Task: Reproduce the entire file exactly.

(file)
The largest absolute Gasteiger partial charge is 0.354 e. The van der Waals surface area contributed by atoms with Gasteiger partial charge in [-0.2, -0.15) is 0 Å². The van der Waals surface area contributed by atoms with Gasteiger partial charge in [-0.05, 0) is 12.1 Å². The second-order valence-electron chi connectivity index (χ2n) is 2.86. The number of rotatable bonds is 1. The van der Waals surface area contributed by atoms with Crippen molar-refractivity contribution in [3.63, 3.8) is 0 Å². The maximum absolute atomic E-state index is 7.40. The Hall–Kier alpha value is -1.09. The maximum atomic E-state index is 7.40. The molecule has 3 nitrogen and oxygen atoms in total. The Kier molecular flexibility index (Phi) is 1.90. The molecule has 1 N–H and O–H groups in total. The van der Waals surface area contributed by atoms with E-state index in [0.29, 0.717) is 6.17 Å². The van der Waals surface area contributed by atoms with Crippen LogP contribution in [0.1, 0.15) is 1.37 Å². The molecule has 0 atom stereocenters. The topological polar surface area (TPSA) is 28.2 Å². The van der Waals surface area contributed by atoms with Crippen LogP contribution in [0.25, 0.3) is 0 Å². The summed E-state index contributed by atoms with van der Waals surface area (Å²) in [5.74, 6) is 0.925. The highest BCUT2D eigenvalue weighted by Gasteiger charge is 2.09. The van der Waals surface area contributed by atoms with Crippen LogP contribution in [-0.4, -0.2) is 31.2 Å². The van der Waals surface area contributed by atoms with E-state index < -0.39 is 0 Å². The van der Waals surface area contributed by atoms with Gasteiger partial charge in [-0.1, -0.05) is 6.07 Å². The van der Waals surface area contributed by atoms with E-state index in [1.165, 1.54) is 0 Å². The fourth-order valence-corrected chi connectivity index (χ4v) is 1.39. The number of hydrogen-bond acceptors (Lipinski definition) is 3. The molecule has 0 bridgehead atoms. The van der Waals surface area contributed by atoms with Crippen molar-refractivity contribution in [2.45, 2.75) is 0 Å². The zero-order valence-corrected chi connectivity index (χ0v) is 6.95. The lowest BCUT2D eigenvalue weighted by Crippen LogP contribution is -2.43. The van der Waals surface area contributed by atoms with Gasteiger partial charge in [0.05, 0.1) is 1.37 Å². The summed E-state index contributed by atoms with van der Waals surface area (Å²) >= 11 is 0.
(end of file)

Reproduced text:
The largest absolute Gasteiger partial charge is 0.354 e. The van der Waals surface area contributed by atoms with Gasteiger partial charge in [-0.2, -0.15) is 0 Å². The van der Waals surface area contributed by atoms with Gasteiger partial charge in [-0.05, 0) is 12.1 Å². The second-order valence-electron chi connectivity index (χ2n) is 2.86. The number of rotatable bonds is 1. The van der Waals surface area contributed by atoms with Crippen molar-refractivity contribution in [3.63, 3.8) is 0 Å². The maximum absolute atomic E-state index is 7.40. The Hall–Kier alpha value is -1.09. The maximum atomic E-state index is 7.40. The molecule has 3 nitrogen and oxygen atoms in total. The Kier molecular flexibility index (Phi) is 1.90. The molecule has 1 N–H and O–H groups in total. The van der Waals surface area contributed by atoms with E-state index in [0.29, 0.717) is 6.17 Å². The van der Waals surface area contributed by atoms with Crippen LogP contribution in [0.1, 0.15) is 1.37 Å². The molecule has 0 atom stereocenters. The topological polar surface area (TPSA) is 28.2 Å². The van der Waals surface area contributed by atoms with Crippen LogP contribution in [0.25, 0.3) is 0 Å². The summed E-state index contributed by atoms with van der Waals surface area (Å²) in [5.74, 6) is 0.925. The highest BCUT2D eigenvalue weighted by Gasteiger charge is 2.09. The van der Waals surface area contributed by atoms with Crippen LogP contribution in [-0.4, -0.2) is 31.2 Å². The van der Waals surface area contributed by atoms with E-state index < -0.39 is 0 Å². The van der Waals surface area contributed by atoms with Gasteiger partial charge in [-0.1, -0.05) is 6.07 Å². The van der Waals surface area contributed by atoms with E-state index in [1.165, 1.54) is 0 Å². The fourth-order valence-corrected chi connectivity index (χ4v) is 1.39. The number of hydrogen-bond acceptors (Lipinski definition) is 3. The molecule has 0 bridgehead atoms. The van der Waals surface area contributed by atoms with Crippen molar-refractivity contribution in [2.45, 2.75) is 0 Å². The zero-order valence-corrected chi connectivity index (χ0v) is 6.95. The lowest BCUT2D eigenvalue weighted by Crippen LogP contribution is -2.43. The van der Waals surface area contributed by atoms with Gasteiger partial charge in [0.05, 0.1) is 1.37 Å². The summed E-state index contributed by atoms with van der Waals surface area (Å²) >= 11 is 0.